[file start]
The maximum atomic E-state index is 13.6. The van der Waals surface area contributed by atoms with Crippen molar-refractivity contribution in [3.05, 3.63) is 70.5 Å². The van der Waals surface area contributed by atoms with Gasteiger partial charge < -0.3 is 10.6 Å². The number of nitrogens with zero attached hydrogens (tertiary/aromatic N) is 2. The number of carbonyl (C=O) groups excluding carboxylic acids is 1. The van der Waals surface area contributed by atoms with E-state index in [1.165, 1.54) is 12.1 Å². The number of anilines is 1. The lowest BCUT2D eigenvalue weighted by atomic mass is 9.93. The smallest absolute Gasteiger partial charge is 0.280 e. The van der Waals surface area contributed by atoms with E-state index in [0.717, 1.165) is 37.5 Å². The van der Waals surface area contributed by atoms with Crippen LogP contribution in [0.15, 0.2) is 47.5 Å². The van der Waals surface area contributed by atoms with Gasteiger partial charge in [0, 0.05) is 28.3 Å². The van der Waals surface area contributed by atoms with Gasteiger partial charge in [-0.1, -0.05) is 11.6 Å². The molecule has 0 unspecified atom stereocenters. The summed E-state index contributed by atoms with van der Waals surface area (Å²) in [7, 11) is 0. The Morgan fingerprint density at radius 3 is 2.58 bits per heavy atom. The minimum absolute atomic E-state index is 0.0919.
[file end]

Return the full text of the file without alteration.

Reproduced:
The maximum atomic E-state index is 13.6. The van der Waals surface area contributed by atoms with Crippen molar-refractivity contribution in [3.05, 3.63) is 70.5 Å². The van der Waals surface area contributed by atoms with Gasteiger partial charge < -0.3 is 10.6 Å². The number of nitrogens with zero attached hydrogens (tertiary/aromatic N) is 2. The number of carbonyl (C=O) groups excluding carboxylic acids is 1. The van der Waals surface area contributed by atoms with E-state index in [1.165, 1.54) is 12.1 Å². The number of anilines is 1. The lowest BCUT2D eigenvalue weighted by atomic mass is 9.93. The smallest absolute Gasteiger partial charge is 0.280 e. The van der Waals surface area contributed by atoms with E-state index in [0.717, 1.165) is 37.5 Å². The van der Waals surface area contributed by atoms with Crippen LogP contribution in [0.15, 0.2) is 47.5 Å². The van der Waals surface area contributed by atoms with Gasteiger partial charge in [0, 0.05) is 28.3 Å². The van der Waals surface area contributed by atoms with Gasteiger partial charge in [-0.1, -0.05) is 11.6 Å². The molecule has 0 unspecified atom stereocenters. The summed E-state index contributed by atoms with van der Waals surface area (Å²) in [7, 11) is 0. The Morgan fingerprint density at radius 3 is 2.58 bits per heavy atom. The minimum absolute atomic E-state index is 0.0919.